MIT6_851S10_lec17

MIT6_851S10_lec17 - 6.851: Advanced Data Structures Spring...

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Unformatted text preview: 6.851: Advanced Data Structures Spring 2010 Lecture 17 April 8, 2010 Prof. Erik Demaine 1 Overview Last lecture we covered dynamic trees, also known as link-cut trees. Link-cut trees are able to represent a dynamic forest of rooted trees in O (log n ) amortized time per operation. In this lecture we will see how to maintain connectivity information for general graphs. We will start by examining a simpler, although not strictly better, alternative to link-cut trees known as Euler tour trees. We will then use Euler tour trees to achieve dynamic connectivity in general graphs in O (log 2 n ) time. Finally we will survey some of what is and is not known for dynamic graphs. 2 Euler Tour Trees Euler Tour trees are due to Henzinger and King [1] and are an alternative to link-cut trees for representing dynamic trees. Euler tour trees are simpler and easier to analyze than link-cut trees, but do not naturally store aggregate information about paths in the tree. Euler tour trees are well suited for storing aggregate information on subtrees, which is a feature we will use in the next section. The idea behind Euler Tour trees is to store the Euler tour of the tree. In an arbitrary graph, an Euler tour is a path that traverses each edge exactly once. For trees we say that each edge is bidirectional, so the Euler tour of a tree is the path through the tree that begins at the root and ends at the root, traversing each edge exactly twice once to enter the subtree, and once to exit it. The Euler tour of a tree is essentially the depth-first traversal of a tree that returns to the root at the end. The correspondence between a tree and its Euler tour is shown in Figure 1. A B D E R G C F Figure 1: An example tree and its Euler tour. The order in which nodes in the tree are visited is indicated by the curved red arrows. The Euler tour of the tree shown here corresponds to the sequence: R A R B C D C E C B F B G B R . 1 In an Euler-Tour tree, we store the Euler tour of a represented tree in a balanced binary search tree (BST). For some represented tree, each visit to a node in that trees Euler tour corresponds to a node in the BST. Each node in the represented tree holds pointers to the nodes in the BST representing the first and last times it was visited. As an example, the pointers between the root of the tree in Figure 1 and its Euler-tour node visitations is shown in Figure 2. A B D E R G C F R A R B C D C E C B F B G B R Figure 2: We represent a trees Euler tour as a sequence of visitations starting and ending at the root. Pointers from that sequence point to the node, and pointers from the node point to the first and last visitations. In this figure only the pointers relating to the root are shown....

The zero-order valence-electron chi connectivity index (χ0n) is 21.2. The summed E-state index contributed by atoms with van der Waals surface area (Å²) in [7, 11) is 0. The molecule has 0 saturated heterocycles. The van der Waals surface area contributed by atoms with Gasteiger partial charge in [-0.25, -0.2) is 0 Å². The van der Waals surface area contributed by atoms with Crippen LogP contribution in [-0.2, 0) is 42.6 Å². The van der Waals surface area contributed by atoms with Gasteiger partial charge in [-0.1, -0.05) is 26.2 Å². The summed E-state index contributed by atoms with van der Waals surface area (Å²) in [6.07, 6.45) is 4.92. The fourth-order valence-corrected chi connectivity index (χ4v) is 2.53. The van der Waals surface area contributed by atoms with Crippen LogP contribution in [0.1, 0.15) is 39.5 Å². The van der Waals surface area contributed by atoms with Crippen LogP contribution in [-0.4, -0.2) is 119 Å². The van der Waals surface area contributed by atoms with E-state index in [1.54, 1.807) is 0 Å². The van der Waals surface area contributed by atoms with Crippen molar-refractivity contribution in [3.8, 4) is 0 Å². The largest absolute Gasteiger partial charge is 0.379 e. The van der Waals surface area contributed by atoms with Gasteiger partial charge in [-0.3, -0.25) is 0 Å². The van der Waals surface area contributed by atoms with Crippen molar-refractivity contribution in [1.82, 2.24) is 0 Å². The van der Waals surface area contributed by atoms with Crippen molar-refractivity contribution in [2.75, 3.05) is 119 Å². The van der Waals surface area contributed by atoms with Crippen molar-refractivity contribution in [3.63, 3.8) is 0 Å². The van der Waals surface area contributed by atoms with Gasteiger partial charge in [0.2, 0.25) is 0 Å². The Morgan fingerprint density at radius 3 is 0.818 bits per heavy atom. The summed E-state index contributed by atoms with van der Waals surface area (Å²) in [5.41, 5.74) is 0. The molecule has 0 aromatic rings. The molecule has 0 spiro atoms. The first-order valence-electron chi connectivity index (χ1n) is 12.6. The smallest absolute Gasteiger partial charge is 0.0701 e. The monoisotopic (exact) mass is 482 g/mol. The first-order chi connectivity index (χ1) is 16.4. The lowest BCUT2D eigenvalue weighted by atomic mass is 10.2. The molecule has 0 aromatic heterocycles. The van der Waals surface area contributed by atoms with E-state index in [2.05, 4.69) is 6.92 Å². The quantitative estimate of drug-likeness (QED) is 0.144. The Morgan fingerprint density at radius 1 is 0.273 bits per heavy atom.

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This note was uploaded on 03/31/2011 for the course EECS 6.851 taught by Professor Erikdemaine during the Spring '10 term at MIT.

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MIT6_851S10_lec17 - 6.851: Advanced Data Structures Spring...

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